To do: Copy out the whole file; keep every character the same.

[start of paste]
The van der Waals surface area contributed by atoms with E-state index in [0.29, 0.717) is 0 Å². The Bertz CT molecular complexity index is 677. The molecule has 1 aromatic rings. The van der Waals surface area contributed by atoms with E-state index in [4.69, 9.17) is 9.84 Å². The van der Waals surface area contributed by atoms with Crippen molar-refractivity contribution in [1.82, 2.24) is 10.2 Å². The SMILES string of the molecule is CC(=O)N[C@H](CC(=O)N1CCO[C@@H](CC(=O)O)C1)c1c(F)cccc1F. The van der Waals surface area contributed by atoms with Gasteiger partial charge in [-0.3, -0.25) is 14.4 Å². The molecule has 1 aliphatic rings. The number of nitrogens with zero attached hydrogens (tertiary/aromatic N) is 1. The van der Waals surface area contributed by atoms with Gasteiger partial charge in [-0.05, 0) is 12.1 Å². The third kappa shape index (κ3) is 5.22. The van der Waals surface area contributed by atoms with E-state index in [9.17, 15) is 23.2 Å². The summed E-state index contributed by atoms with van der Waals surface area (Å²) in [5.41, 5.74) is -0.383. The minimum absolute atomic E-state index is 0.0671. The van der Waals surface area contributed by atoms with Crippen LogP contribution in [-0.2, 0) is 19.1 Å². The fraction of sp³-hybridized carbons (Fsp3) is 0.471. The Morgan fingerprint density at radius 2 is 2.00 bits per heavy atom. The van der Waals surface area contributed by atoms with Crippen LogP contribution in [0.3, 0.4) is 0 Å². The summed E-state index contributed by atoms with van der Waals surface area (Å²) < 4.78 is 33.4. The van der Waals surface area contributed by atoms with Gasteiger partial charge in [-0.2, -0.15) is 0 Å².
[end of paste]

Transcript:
The van der Waals surface area contributed by atoms with E-state index in [0.29, 0.717) is 0 Å². The Bertz CT molecular complexity index is 677. The molecule has 1 aromatic rings. The van der Waals surface area contributed by atoms with E-state index in [4.69, 9.17) is 9.84 Å². The van der Waals surface area contributed by atoms with Crippen molar-refractivity contribution in [1.82, 2.24) is 10.2 Å². The SMILES string of the molecule is CC(=O)N[C@H](CC(=O)N1CCO[C@@H](CC(=O)O)C1)c1c(F)cccc1F. The van der Waals surface area contributed by atoms with Gasteiger partial charge in [-0.3, -0.25) is 14.4 Å². The molecule has 1 aliphatic rings. The number of nitrogens with zero attached hydrogens (tertiary/aromatic N) is 1. The van der Waals surface area contributed by atoms with Gasteiger partial charge in [-0.05, 0) is 12.1 Å². The third kappa shape index (κ3) is 5.22. The van der Waals surface area contributed by atoms with E-state index in [9.17, 15) is 23.2 Å². The summed E-state index contributed by atoms with van der Waals surface area (Å²) in [5.41, 5.74) is -0.383. The minimum absolute atomic E-state index is 0.0671. The van der Waals surface area contributed by atoms with Crippen LogP contribution in [-0.2, 0) is 19.1 Å². The fraction of sp³-hybridized carbons (Fsp3) is 0.471. The Morgan fingerprint density at radius 2 is 2.00 bits per heavy atom. The van der Waals surface area contributed by atoms with Crippen LogP contribution in [0.3, 0.4) is 0 Å². The summed E-state index contributed by atoms with van der Waals surface area (Å²) < 4.78 is 33.4. The van der Waals surface area contributed by atoms with Gasteiger partial charge in [-0.2, -0.15) is 0 Å².